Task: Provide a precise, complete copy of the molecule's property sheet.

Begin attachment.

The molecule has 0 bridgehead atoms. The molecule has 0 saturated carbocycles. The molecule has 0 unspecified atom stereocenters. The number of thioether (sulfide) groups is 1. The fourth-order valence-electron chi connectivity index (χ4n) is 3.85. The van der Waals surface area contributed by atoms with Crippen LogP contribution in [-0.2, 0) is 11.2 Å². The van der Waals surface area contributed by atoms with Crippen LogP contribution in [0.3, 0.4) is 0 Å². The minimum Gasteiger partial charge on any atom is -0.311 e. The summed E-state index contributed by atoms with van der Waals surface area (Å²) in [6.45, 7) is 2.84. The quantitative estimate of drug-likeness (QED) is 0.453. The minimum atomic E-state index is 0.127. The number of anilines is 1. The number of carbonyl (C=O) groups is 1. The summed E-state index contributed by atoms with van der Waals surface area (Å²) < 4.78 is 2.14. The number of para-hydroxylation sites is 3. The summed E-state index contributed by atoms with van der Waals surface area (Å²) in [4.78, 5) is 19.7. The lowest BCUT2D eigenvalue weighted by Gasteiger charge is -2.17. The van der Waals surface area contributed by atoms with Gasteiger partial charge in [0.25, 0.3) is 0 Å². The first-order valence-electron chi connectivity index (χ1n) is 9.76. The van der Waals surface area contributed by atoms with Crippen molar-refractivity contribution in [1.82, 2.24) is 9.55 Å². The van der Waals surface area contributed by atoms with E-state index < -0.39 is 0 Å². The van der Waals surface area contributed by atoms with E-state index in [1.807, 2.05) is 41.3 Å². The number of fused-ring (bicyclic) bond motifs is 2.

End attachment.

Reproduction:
The molecule has 0 bridgehead atoms. The molecule has 0 saturated carbocycles. The molecule has 0 unspecified atom stereocenters. The number of thioether (sulfide) groups is 1. The fourth-order valence-electron chi connectivity index (χ4n) is 3.85. The van der Waals surface area contributed by atoms with Crippen LogP contribution in [-0.2, 0) is 11.2 Å². The van der Waals surface area contributed by atoms with Crippen LogP contribution in [0.3, 0.4) is 0 Å². The minimum Gasteiger partial charge on any atom is -0.311 e. The summed E-state index contributed by atoms with van der Waals surface area (Å²) in [6.45, 7) is 2.84. The quantitative estimate of drug-likeness (QED) is 0.453. The minimum atomic E-state index is 0.127. The number of anilines is 1. The number of carbonyl (C=O) groups is 1. The summed E-state index contributed by atoms with van der Waals surface area (Å²) < 4.78 is 2.14. The number of para-hydroxylation sites is 3. The summed E-state index contributed by atoms with van der Waals surface area (Å²) in [4.78, 5) is 19.7. The lowest BCUT2D eigenvalue weighted by Gasteiger charge is -2.17. The van der Waals surface area contributed by atoms with Gasteiger partial charge in [0.25, 0.3) is 0 Å². The first-order valence-electron chi connectivity index (χ1n) is 9.76. The van der Waals surface area contributed by atoms with Crippen molar-refractivity contribution in [1.82, 2.24) is 9.55 Å². The van der Waals surface area contributed by atoms with E-state index < -0.39 is 0 Å². The van der Waals surface area contributed by atoms with E-state index in [1.807, 2.05) is 41.3 Å². The number of fused-ring (bicyclic) bond motifs is 2.